If you look at the teachings of Jesus, the one thing He said more than anything else was “the Kingdom of God is at hand.” Mark 1.15 calls this “Kingdom of God is at hand” message, “the gospel.” And, in general, society has not heard this “gospel.” Society has not heard that God will someday turn the earth into a paradise.
He is Also Our Saviour
When God created Adam, the first man, God was making a promise. You see, the word “Adam” is spelled in Hebrew with three letters alef, dalet, and mem. The prefix letter alef means “I will” and dalet and mem together mean “bleed.”
Was it by accident that when God created Adam, the first man, the letters used could be interpreted as “I will bleed”? Is there a hint here of a promise that some day Jesus would shed his blood for us in order to pay the penalty for our sins? I think so.
Not only is Jesus the King of Kings, He is also our Saviour. Christmas celebrates the birth of Immanuel, God Incarnate—the God who bled on our behalf in order to save us from our sins.
What an Amazing God!
The only true, all-powerful God, the Ruler of the Universe, the God of all compassion and mercy, left Heaven and was born in humblest of circumstances. He lived with us as one of us and showed us by being the way, the truth and the life. And we have come to know Him, and He has come to live within our hearts. What a reason to celebrate!
Good News of Great Joy for all People!
These are the words the angels spoke to the shepherds in Luke 2.10 and the angel went on to say: “Today in the town of David a Saviour has been born to you. He is Christ the Lord.”
The birth of Jesus: our Saviour, the Christ, the One Lord God Himself in the flesh. The most important birth in eternity—and that’s a very long time. There will never be a more important birth. What a reason to celebrate!
To loosely paraphrase Isaiah 9.2, there are people who are living in darkness and they are desperate for light. The darkness has spread over the whole earth and people everywhere are longing for relief from their suffering, distress, and hopeless despair. And we have the message they are waiting to hear.
We have the message of light and hope for the world. And how will they hear if we don’t tell them? Romans 10:13-14 says, “‘Everyone who calls on the name of the Lord will be saved.’ But how can they call on the one they have not believed in? And how can they believe in the one of whom they have not heard? And how can they hear without someone telling to them?”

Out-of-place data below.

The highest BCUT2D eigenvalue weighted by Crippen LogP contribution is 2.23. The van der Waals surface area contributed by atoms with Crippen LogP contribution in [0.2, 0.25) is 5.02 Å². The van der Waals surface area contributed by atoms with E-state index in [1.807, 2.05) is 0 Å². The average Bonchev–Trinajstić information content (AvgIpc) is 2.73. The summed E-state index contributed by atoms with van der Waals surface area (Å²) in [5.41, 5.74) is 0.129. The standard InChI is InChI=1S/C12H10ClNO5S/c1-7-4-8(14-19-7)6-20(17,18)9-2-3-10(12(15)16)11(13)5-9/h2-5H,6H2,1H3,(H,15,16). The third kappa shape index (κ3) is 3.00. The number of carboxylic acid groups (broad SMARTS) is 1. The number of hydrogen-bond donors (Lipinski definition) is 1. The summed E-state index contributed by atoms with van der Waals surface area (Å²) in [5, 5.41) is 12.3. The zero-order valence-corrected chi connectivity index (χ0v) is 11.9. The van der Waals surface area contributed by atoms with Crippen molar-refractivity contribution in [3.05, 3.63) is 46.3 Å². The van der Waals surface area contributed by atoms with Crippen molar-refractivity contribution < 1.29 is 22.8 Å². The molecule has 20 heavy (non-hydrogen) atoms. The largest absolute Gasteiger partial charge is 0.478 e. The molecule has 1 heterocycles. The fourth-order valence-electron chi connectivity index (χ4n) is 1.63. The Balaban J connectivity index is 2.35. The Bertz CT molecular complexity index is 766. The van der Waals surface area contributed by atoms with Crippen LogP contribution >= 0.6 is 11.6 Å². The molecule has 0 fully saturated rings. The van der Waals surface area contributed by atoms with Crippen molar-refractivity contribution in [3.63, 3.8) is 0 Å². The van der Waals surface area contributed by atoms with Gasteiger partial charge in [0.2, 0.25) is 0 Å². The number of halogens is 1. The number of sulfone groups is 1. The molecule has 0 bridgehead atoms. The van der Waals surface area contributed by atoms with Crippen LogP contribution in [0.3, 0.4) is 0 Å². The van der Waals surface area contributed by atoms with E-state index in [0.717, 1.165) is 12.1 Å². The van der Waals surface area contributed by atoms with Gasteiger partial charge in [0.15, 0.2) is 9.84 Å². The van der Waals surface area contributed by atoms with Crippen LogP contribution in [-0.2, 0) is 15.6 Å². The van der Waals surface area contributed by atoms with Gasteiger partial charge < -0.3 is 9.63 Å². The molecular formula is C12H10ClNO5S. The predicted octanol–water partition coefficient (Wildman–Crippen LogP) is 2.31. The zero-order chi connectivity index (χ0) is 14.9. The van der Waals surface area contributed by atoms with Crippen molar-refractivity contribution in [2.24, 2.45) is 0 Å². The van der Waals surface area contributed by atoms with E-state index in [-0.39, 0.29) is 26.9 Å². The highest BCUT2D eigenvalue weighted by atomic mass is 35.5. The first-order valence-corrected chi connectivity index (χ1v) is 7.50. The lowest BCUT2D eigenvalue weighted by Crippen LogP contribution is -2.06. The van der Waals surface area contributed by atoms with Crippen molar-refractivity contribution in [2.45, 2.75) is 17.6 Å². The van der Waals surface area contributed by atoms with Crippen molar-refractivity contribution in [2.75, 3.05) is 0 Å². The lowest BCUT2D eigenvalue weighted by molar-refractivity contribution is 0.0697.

God has placed us where we are right now, at least in part, because there are people around us who are waiting for us to tell them the Gospel. So have no fear. Shout and sing with all our hearts and voices. This joyful message is filled with excitement and hope. Go tell it on the mountain that Jesus Christ is born.
James Regehr has served as a pastor, including at Treesbank Community Church, and as the host of a Christian radio program. He lives in Yorkton, Sask., with his wife BettyAnn, and is shown here with his service dog.
What if Christmas were cancelled? What would you do?
When Jesus was born only a few people knew who he was. The shepherds knew because the angels told them. The wise men knew because they studied the stars and a new star had appeared. This meant a new king had been born. King Herod knew that if Jesus was a king he was in trouble. He felt threatened that Jesus would take his place. King Herod was so afraid he decided to kill all baby boys just to be sure Jesus would not grow up and would not become king.
But Jesus escaped. Mary and Joseph bundled him up and left Bethlehem. They went to live in Nazareth where no one recognized him. Jesus was safe for now.
Jesus was not ordinary. When he grew up he taught the people about God and that he was God’s Son. He healed the sick and raised them up to live again. People followed him because he gave them hope. When the synagogue leaders saw how popular he was they were very angry. They accused him of blasphemy, lying about being the Son of God, and they killed him. It was a dangerous time for his followers and many went into hiding.